Area families affected by terrorism, war react to bin Laden's death

May 02, 2011|By DON AINES |
  • Flags were placed at the temporary memorial to United Flight 93 in Shanksville, Pa., with the crash site and permanent memorial construction in the rear on Monday.
Associated Press

For most Americans, the touchstone event marking the beginning of the war on terror was the Sept. 11, 2001, attacks on the World Trade Center, Pentagon and Flight 93, but for Tom Wibberly and his family, it began 11 months earlier.

More than a decade after the Oct. 12, 2000, attack on the USS Cole that claimed the life of his son, Craig, Tom Wibberley was awakened by a call from his daughter informing him that the man who ordered that attack, Osama Bin Laden, had been killed by U.S. Navy SEALs in a raid in Pakistan.

“We knew from the beginning he was responsible for the attack on the Cole,” Wibberley said Monday morning. “At least I know he paid for killing my son.”

“It won’t bring back Craig,” Wibberley said.

“I was excited to hear bin Laden had been shot and killed, but it won’t fill the void in my heart for my brother,” said Toni Payne, Craig Wibberley’s sister. She was up until midnight Sunday, receiving phone calls and text messages from friends thinking about her and her family, Payne said.

Payne’s 4-year-old son is named Cole, after the ship, and “I told him today was a good day for America ... I tried to tell him the bad guy who killed his Uncle Craigy was dead.”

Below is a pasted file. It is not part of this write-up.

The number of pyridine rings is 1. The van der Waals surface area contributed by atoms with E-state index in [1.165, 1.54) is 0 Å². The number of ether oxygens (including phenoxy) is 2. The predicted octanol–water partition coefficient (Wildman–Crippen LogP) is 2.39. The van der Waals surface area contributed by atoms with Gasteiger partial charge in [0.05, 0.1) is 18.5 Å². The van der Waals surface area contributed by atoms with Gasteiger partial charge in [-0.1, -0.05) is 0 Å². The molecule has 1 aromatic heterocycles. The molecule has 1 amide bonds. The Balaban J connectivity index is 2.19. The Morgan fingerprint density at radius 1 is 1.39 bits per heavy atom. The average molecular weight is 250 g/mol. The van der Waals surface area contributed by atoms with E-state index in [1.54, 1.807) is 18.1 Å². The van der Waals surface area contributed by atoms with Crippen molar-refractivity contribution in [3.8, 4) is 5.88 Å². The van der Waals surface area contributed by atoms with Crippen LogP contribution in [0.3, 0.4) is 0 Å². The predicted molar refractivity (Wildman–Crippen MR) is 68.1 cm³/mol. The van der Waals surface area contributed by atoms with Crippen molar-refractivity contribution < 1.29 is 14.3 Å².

“I know a lot of people are thinking about my brother and the others that have been killed over the years” by terrorists, Payne said.

Seaman Craig Wibberley of Williamsport was among 17 sailors killed when an explosives-filled boat was detonated by suicide bombers alongside the destroyer in Aden, Yemen. Also killed was another Washington County man, Patrick Roy of Keedysville.

About two weeks ago, Tom Wibberley received a letter from the Department of Defense informing him that charges had been refiled against the planner of the Cole attack, Abd al-Rahim al-Nashiri, who is being held at Guantanamo Bay Naval Base in Cuba.

Al-Nashiri had been charged in the Cole bombing before, but the charges were dropped during President Obama’s first year in office while the military tribunal system was being reconsidered, Wibberley said. A military tribunal for al-Nashiri is the appropriate judicial forum for the accused terrorist’s trial, he said.

The death of bin Laden might be good news, but the wars in Iraq and Afghanistan continue, said Edward C. Shaffer of Mont Alto., Pa., whose son Sgt. Edward W. Shaffer died Dec. 26, 2006, from injuries he received in Iraq in 2006.

“It’s never going to bring anybody back,” Shaffer said of bin Laden’s death. “There’s probably somebody that is going to take his place.”

Alan Linton died on 9/11 in the collapse of the North Tower of the World Trade Center, where he worked on the 104th floor for an investment banking firm. He would have been 36 in April, his father Pat said.

“We have these reminders that come back all the time,” Pat Linton of Frederick, Md., said Monday. Birthdays pass without him, and his son was very religious, so Easter was a reminder, Linton said. Even the NFL draft brought back memories, because Alan was a big football fan, he said.

“We had dealt with Alan’s death. ... We always knew that if Alan wasn’t here on earth, he was in a better place,” Linton said.

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